Why I, as a child, was very frustrated with Rishi Kapoor
The actor has touched so many lives in so many ways and will live on in millions of fond hearts as he lives in mine.
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I don't consider myself a moviegoer. But in India, there is no escaping Bollywood. The dialogues litter our conversations, the songs are a part of every celebration, the characters are a part of our lives and the lives of the actors are a part of our dreams.
When I was a child, my large extended family members were avid movie buffs and Fridays were consecrated to new releases. If tickets were not booked in advance or they ran out too fast, buying tickets in 'black' from the wasted bookie in the parking lot was an oft replayed adventure. From the car window, I would stare in awe at my heroic aunts and uncles as they negotiated a furtive deal, sometimes with a nonchalant, disinterested act and at times with an 'I will commit suicide if I don't see this movie now' plea.
I was a victim of the overwhelming popularity of Rishi Kapoor. (Photo: Twitter / RishiKapoor_)
My main reason for accompanying my star-struck uncles, aunts, and cousins to Hindi movies was the interval. The famous A1 Samosa and the Raspberry Duet Ice Cream. A great movie got me both, but in the not-so-good ones, the adults became Scrooges and I had to make the heart-wrenching choice of one or the other.
As you can see, the parking lot, the snack lobby, even the projector room, impressed me far more than the big screen itself. I was more an outdoorsy kid then, hard as it is to believe that of the present me. To be fair, it was decades ago.
In fact, since we were a large family, I would often gladly sacrifice my movie ticket in exchange for goodies, usually crisps and a Mangola Dukes drink and spend the time in my scintillating garden. Dear me, I do sound a tad greedy. But those were simply the circumstances. Treats were rare and for me, games and treats topped movies any day. I didn't even like Sundays then as my playmates sat glued to the weekly Hindi movie on Doordarshan when there were so many trees to climb and so many imaginary games to play.
But like I said, the films were so intrinsically woven into our lives that there was no escaping them. And I was a victim of the overwhelming popularity of Rishi Kapoor.
I had two specific reasons to be very cross with him.
While my sister would be performing the role of Neetu Singh, I had to partner with her as Rishi Kapoor. (Photo: Youtube Screengrab)
One of the favourite imaginary games of my girl gang was climbing the trees in my garden and pretending we were lost in a forest à la Mowgli — eking out a hard life, fighting wild beasts and dangerous robbers. The game always ended with a heroic rescue. One of my closest friends was obsessed with Rishi Kapoor. For her, the only acceptable rescue option was that Rishi Kapoor would be her saviour. And guess who had to play that part? Yeah, me. If I refused, she would not let the game end, so I almost always gave in. I was made to stride in as a gallant Rishi Kapoor, save her from a fate worse than death, and reunite her with her parents. Take it from me, that roleplay dented my very soul.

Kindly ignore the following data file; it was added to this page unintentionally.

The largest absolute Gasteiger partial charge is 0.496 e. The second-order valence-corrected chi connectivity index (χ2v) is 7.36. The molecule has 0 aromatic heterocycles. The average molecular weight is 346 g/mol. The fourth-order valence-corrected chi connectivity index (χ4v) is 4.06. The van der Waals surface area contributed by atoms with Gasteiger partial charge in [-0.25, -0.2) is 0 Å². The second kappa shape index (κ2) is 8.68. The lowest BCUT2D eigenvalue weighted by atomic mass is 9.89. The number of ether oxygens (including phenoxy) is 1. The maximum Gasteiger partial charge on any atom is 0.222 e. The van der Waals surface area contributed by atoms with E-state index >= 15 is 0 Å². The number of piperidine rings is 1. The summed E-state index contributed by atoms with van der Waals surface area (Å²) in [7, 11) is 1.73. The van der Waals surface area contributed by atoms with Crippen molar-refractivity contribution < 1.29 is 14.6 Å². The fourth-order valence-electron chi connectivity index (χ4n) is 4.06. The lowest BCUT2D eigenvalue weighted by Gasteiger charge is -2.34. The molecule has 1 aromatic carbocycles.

And then there was the second even more undignified memory. My kid sister was, no, is, a nautanki — a performance monkey. Every other day, she was asked to dance, mimic or do some antics for some aunts, the whole world and their second cousins. She found the attention enthralling; I found it bewildering. Her favourite actor was Neetu Singh. She was obsessed with her and would not miss any of her movies even though she was barely three or four years old! Naturally, her favourite performance pieces were Neetu Singh's dances. And guess who was the prop in these dances? Of course, me! As Rishi Kapoor! Grudgingly belting out Rishi Kapoor lines and moves from the songs, "Seedhe seedhe haan karti hai, ya chalna hai thaane." The memory of that non-specific line shows you how deeply scarred I am by those songs.
I hated those two girls but they loved their stars — Rishi Kapoor and Neetu Singh. Unwittingly and unwillingly, I too became a part of that fan club. Rishi Kapoor's charm and Neetu Singh's effervescence seeped from the silver scenes into our homes and filled our lives with small joys and big memories.
So, I mourn the demise of Rishi Kapoor, but it’s not a cliché when I say he just cannot die. He has touched so many lives in so many ways and will live on in millions of fond hearts as he lives on in mine.